Across the Generations: Exploring U.S. History Through Family Papers
Decorative bar
The Hale Family
View selected images and documents

Edward Everett Hale with three of his sons, circa 1870
Edward Everett Hale and
three of his sons,
circa 1870

(Click on images for enlargement
and full caption)
Family History

The Hale family was mainly centered in Boston, Massachusetts where they were significant figures in the city's political affairs and publishing world, especially during the first few decades of the nineteenth century. At the same time, several family members were noted clergymen, social reformers, and recognized artists. The Reverend Enoch Hale (1753-1837), brother of the American patriot Nathan Hale, served for more than five decades as a Congregational minister in rural Westhampton, Massachusetts. His son, editor and entrepreneur Nathan Hale (1784-1863) moved to Boston in 1808. In addition to his interest in the Boston and Worcester Railroad, Nathan and his wife, author and columnist Sarah Preston Everett Hale (1796-1866), published the Boston Daily Advertiser.

Hale Family Tree
Emily Perkins Hale with Ellen Day Hale, circa 1855
Emily Perkins Hale with her
daughter, Ellen Day Hale, circa 1855

Description of Papers

The Hale Family Papers contain 61 linear feet and document four generations of Hales and their Everett, Westcott, Gilman, Hooker, Stowe, Perkins, and Beecher relatives. While the collection covers the years from 1787 to 1988, the bulk of it spans 1810 to 1963. Types of material in this collection include diaries, correspondence, speeches, writings, artwork (including children's writings and artwork), scrapbooks, photographs, memorabilia, artifacts, and books. Topics include nineteenth century American popular culture; travel in Europe, Egypt, Palestine, Mexico, Jamaica, and the U.S.; artists, literary figures, intellectuals and social reformers in New England; plus many others.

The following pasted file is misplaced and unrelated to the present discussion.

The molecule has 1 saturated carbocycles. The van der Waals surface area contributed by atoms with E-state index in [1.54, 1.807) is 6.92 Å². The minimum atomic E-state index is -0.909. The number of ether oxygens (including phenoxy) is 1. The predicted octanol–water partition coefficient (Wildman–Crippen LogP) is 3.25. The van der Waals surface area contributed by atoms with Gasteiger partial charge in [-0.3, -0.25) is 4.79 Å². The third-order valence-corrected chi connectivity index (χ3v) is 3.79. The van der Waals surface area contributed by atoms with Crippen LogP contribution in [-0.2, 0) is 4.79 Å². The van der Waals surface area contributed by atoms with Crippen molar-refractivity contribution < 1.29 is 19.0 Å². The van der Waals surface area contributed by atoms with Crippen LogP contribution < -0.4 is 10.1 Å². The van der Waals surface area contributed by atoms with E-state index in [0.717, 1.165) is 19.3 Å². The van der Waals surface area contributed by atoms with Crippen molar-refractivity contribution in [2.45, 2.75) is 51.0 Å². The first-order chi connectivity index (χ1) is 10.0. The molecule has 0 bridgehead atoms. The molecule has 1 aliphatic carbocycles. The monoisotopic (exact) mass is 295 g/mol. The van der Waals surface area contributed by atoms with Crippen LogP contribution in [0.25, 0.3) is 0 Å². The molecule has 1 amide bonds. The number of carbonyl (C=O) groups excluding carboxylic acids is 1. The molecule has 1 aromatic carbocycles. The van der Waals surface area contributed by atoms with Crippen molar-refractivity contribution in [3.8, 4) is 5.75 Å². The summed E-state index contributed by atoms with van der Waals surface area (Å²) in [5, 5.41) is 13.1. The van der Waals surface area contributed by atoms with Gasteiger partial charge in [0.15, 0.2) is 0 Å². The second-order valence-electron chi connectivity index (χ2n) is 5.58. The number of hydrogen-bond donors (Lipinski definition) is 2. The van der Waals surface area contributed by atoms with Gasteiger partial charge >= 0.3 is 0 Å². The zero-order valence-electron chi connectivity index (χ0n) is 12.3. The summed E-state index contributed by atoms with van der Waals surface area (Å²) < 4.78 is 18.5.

Materials related to the activities of Nathan Hale (1784-1863), and his sons, Charles and Edward Everett Hale, document the social, political, and cultural life of nineteenth century Boston, Massachusetts. Materials of Susan Hale, Ellen Day Hale, and Philip and Lilian Hale document Boston's art world, the education of American artists in Europe from the 1870s to 1890s, and summer art colonies along the coast of New England. Included are photographs of their artwork as well as a few original pieces by Hales and some of their friends, and records of exhibitions and commissions. Notable correspondents include Louisa May Alcott, Alexander Graham Bell, Gabrielle De Vaux Clements, Frederick Edwin Church, Ralph Waldo Emerson, Charlotte Perkins Gilman, Julia Ward Howe, William Morris Hunt, Sarah Orne Jewett, Frederick Law Olmsted, May Sarton, Lucy Stone, Annie M. Sullivan, Elizabeth Cleghorn Stevenson Gaskell, Booker T. Washington, and Daniel Webster.

Finding aid to the Hale Family Papers

Susan Hale with her brother, Edward Everett Hale, circa 1850
Susan Hale with her brother,
Edward Everett Hale,
circa 1850
View selected images and documents

Sophia Smith Collection Contact Information
©2002 Sophia Smith Collection

Smith College Libraries
color bar
Contact us | Search our site | Site map | Terms of use Smith College Libraries  |  Smith College Home Page